How I didn’t end up as a detective in a police force somewhere solving crimes and living out of a mysterious hidden headquarters I will never know.
Given the amount of mystery series aimed at children and teens that I voraciously read in my defining years – clearly not defining enough if my choice of non-crime solving vocation is any indication – which included everything from Agaton Sax to the Alfred Hitchcock and the Three Investigators series, and yes even Nancy Drew and The Dana Girls (my love for reading about the upholding of the law was non-gender specific), I should have solved something like a gazillion crimes by now.
Alas I have not, with the police forces of the world somehow managing to limp on without me.
What I do have however are fond memories of disappearing into these books for hours at a time, lost in their often fantastical worlds of derring-do, marvelling at their ability to confound crooks and come to the rescue of innocent victims, all when they were all barely older than I was at the time.
It was impressive stuff, and I often wondered where my mythical seaside town or quietly acquiescent school was, and why I wasn’t living there or attending it respectively, instead of the quietly middle surrounds of Alstonville, NSW, Australia.
Surely if I had been able to live in Bayport with my father Fenton, my mother Laura and Aunt Gertrude, and attend the high school there, which seemed to have a rather lax attendance policy like Frank and Joe Hardy of The Hardy Boys, my life would have irrevocably different both then and now.
Like many of the characters in the books I read, frank and Joe Hardy led a charmed existence, able to skip out of school at will whenever their unofficial duty called, gifted with extraordinary insight and good luck, and members of a secret organisation called American Teens Against Crime, which gave the cases they worked on.
Granted that organisation didn’t exist in the versions of the books I read, with the books of my era leaving the plucky Hardy Boys to make do with requests for help from their detective or happenstance where they were in the right place at the right time and were able to solve the crime themselves, but the very idea of being asked by your father to help in an official police matter surely must have been every bit as good as the mysterious group that replaced him.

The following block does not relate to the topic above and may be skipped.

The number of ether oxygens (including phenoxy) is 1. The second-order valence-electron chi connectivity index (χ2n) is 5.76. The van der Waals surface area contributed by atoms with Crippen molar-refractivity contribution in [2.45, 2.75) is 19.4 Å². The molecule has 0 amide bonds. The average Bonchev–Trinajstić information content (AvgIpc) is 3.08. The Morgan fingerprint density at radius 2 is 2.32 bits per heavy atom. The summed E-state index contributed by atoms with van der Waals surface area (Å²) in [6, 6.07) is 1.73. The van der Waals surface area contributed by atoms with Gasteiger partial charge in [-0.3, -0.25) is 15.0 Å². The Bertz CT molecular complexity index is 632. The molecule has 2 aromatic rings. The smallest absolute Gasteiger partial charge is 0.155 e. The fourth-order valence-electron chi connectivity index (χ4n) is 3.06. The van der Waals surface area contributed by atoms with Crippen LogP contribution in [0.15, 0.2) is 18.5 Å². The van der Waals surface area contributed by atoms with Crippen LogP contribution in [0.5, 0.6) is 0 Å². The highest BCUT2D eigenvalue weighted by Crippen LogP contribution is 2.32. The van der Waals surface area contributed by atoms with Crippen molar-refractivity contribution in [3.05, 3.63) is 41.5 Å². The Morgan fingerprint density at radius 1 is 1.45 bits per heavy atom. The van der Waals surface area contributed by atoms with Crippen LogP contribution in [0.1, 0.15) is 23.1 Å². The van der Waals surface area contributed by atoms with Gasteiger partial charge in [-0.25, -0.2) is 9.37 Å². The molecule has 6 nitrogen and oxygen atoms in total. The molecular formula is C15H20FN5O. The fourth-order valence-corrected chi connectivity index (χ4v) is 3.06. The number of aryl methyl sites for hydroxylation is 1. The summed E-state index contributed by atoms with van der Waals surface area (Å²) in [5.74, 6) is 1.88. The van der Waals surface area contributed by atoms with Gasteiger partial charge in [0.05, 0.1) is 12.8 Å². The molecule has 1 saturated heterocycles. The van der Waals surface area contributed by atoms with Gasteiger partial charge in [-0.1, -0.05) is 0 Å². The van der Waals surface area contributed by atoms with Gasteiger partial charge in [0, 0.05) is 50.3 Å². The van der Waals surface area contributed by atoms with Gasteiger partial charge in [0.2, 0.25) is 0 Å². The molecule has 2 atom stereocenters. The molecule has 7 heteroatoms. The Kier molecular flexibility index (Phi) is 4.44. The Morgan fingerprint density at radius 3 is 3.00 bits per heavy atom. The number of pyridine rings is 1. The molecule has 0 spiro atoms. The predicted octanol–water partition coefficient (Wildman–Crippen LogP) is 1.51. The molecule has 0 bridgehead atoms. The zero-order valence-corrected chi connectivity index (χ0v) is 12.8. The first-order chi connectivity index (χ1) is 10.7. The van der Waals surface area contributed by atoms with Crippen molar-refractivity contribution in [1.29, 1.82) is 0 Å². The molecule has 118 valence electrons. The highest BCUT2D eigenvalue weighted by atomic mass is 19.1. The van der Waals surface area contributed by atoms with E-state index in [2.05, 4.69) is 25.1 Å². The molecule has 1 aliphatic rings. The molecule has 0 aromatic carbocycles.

That good fortune was matched by the complete of sibling rivalry between the two.
They got on like a house on fire – the lighter of which they naturally spotted engaged in nefarious activities and had arrested forthwith – with Frank the intellectual powerhouse and Joe more likely to act first and ask questions, or question his judgement later, attributes which stood them in good stead throughout all their adventures.
While I never noticed it when I was reading the books, which were written by a series of ghostwriters starting in 1927 under the collective pseudonym of Franklin W Dixon with Canadian Leslie McFarlane being the first of a number of gun-for-hire authors who wrote for the Stratemayer Syndicate which oversaw publications of the books, the boys weren’t actually that different from each other with other mischievous commentator, Steve Burgess of salon.com, being led to comment that “the boys’ characters basically broke down this way – Frank had dark hair; Joe was blond.”
That minor quibble aside, and the fact that boys manage to travel not just across the USA but around the world with few questions asked and unlimited funds at their disposal, The Hardy Boys did their job well as pure escapist entertainment, diverting first the readers of the Great Depression and then bored teenage boys like myself many years later.
While The Hardy Boys largely stayed the same between 1927 and 1959, they were given an overhaul in the latter year after at least a decade of complaint about the racial stereotypes prevalent in the books.
Like any commercial reaction to a a groundswell of negative public critique, particularly one which earned a considerable amount of money for the publishers, this one perhaps went a little to far excising characters of any other race than Caucasian entirely, leaving Bayport and its scandalously high crime rate in the hands of white criminals only.
The re-positioning of The Hardy Boys franchise also included faster paced storylines, less complicated words (a sad thing for a boy like me who adored long twisty words of multiple syllables; not that I noticed in this case since the changes were made a good 15-20 years before I started reading the books), and a great deal more respect for the law, both from Frank and Joe and the criminals they pursued with such alacrity and success.
The publishers of the books were then accused apparently of gutting the books, and perhaps they did, but all I can remember is loving the thrills, spills and over the top nature of the books which were far more exciting and adventurous than the life I was leading at the time.
Granted they may have been straight off the book production line, along with the Nancy Drew novels, but they were diverting, riveting reading for a boy in country NSW, and they will always therefore retain a treasured place in my heart.
Even if they did fail to launch me on a glorious career as a crime-solving wunderkind.
* And as you’d expect The Hardy Boys, along with stable mate Nancy Drew, also launched a hit TV series, The Hardy Boys Nancy Drew Mysteries which ran from 1977-79 starring Shaun Cassidy and Parker Stevenson as Joe and Frank, and Pamela Sue Martin (1977-1978) and Janet Louise Johnson (1978-79) as Nancy Drew, and which I watched avidly (as much I must admit for the two handsome leads as the mysteries themselves) …